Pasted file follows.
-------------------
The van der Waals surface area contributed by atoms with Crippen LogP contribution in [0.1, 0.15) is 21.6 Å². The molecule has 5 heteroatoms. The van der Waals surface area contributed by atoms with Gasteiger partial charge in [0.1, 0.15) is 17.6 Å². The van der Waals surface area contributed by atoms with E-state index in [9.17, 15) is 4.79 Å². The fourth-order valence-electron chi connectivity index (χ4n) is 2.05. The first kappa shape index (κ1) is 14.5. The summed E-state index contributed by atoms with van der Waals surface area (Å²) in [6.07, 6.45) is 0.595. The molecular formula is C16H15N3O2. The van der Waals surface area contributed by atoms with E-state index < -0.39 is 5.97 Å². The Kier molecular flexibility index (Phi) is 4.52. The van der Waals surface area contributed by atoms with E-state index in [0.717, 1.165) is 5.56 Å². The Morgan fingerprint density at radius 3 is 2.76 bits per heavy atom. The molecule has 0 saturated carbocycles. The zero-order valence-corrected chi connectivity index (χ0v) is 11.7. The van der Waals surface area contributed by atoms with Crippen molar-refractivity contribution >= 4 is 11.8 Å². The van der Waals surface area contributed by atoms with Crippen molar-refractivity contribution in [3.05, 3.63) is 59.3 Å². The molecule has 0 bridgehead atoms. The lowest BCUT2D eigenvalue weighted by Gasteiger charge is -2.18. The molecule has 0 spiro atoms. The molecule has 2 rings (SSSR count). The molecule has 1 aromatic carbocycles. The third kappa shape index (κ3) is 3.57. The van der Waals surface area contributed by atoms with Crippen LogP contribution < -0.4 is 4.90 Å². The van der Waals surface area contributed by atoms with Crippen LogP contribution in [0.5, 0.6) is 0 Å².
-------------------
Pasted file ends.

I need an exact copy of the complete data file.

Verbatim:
The van der Waals surface area contributed by atoms with Crippen LogP contribution in [0.1, 0.15) is 21.6 Å². The molecule has 5 heteroatoms. The van der Waals surface area contributed by atoms with Gasteiger partial charge in [0.1, 0.15) is 17.6 Å². The van der Waals surface area contributed by atoms with E-state index in [9.17, 15) is 4.79 Å². The fourth-order valence-electron chi connectivity index (χ4n) is 2.05. The first kappa shape index (κ1) is 14.5. The summed E-state index contributed by atoms with van der Waals surface area (Å²) in [6.07, 6.45) is 0.595. The molecular formula is C16H15N3O2. The van der Waals surface area contributed by atoms with E-state index < -0.39 is 5.97 Å². The Kier molecular flexibility index (Phi) is 4.52. The van der Waals surface area contributed by atoms with E-state index in [0.717, 1.165) is 5.56 Å². The Morgan fingerprint density at radius 3 is 2.76 bits per heavy atom. The molecule has 0 saturated carbocycles. The zero-order valence-corrected chi connectivity index (χ0v) is 11.7. The van der Waals surface area contributed by atoms with Crippen molar-refractivity contribution >= 4 is 11.8 Å². The van der Waals surface area contributed by atoms with Crippen molar-refractivity contribution in [3.05, 3.63) is 59.3 Å². The molecule has 0 bridgehead atoms. The lowest BCUT2D eigenvalue weighted by Gasteiger charge is -2.18. The molecule has 0 spiro atoms. The molecule has 2 rings (SSSR count). The molecule has 1 aromatic carbocycles. The third kappa shape index (κ3) is 3.57. The van der Waals surface area contributed by atoms with Crippen LogP contribution < -0.4 is 4.90 Å². The van der Waals surface area contributed by atoms with Crippen LogP contribution in [0.5, 0.6) is 0 Å².